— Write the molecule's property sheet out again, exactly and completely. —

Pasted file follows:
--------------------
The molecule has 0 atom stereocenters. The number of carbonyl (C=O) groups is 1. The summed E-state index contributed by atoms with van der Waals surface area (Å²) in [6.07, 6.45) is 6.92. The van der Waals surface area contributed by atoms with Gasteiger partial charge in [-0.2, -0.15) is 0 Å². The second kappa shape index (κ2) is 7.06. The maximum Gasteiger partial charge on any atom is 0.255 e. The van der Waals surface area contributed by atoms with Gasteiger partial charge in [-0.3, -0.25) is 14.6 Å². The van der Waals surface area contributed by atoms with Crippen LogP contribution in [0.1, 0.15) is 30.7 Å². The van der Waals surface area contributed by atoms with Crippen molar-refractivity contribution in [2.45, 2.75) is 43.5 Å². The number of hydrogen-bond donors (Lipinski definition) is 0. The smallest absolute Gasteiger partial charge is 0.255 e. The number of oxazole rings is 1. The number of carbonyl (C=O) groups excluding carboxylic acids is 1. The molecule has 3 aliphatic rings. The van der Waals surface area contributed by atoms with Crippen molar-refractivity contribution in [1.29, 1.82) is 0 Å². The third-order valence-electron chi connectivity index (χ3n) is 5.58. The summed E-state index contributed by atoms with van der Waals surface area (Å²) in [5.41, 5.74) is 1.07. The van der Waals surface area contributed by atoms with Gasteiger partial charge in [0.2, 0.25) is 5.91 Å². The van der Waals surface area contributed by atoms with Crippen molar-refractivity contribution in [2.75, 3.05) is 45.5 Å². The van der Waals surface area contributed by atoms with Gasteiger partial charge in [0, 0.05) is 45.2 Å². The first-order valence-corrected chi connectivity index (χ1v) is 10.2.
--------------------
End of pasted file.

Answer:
The molecule has 0 atom stereocenters. The number of carbonyl (C=O) groups is 1. The summed E-state index contributed by atoms with van der Waals surface area (Å²) in [6.07, 6.45) is 6.92. The van der Waals surface area contributed by atoms with Gasteiger partial charge in [-0.2, -0.15) is 0 Å². The second kappa shape index (κ2) is 7.06. The maximum Gasteiger partial charge on any atom is 0.255 e. The van der Waals surface area contributed by atoms with Gasteiger partial charge in [-0.3, -0.25) is 14.6 Å². The van der Waals surface area contributed by atoms with Crippen LogP contribution in [0.1, 0.15) is 30.7 Å². The van der Waals surface area contributed by atoms with Crippen molar-refractivity contribution in [2.45, 2.75) is 43.5 Å². The number of hydrogen-bond donors (Lipinski definition) is 0. The smallest absolute Gasteiger partial charge is 0.255 e. The number of oxazole rings is 1. The number of carbonyl (C=O) groups excluding carboxylic acids is 1. The molecule has 3 aliphatic rings. The van der Waals surface area contributed by atoms with Crippen molar-refractivity contribution in [1.29, 1.82) is 0 Å². The third-order valence-electron chi connectivity index (χ3n) is 5.58. The summed E-state index contributed by atoms with van der Waals surface area (Å²) in [5.41, 5.74) is 1.07. The van der Waals surface area contributed by atoms with Gasteiger partial charge in [0.2, 0.25) is 5.91 Å². The van der Waals surface area contributed by atoms with Crippen molar-refractivity contribution in [2.75, 3.05) is 45.5 Å². The van der Waals surface area contributed by atoms with Gasteiger partial charge in [0, 0.05) is 45.2 Å². The first-order valence-corrected chi connectivity index (χ1v) is 10.2.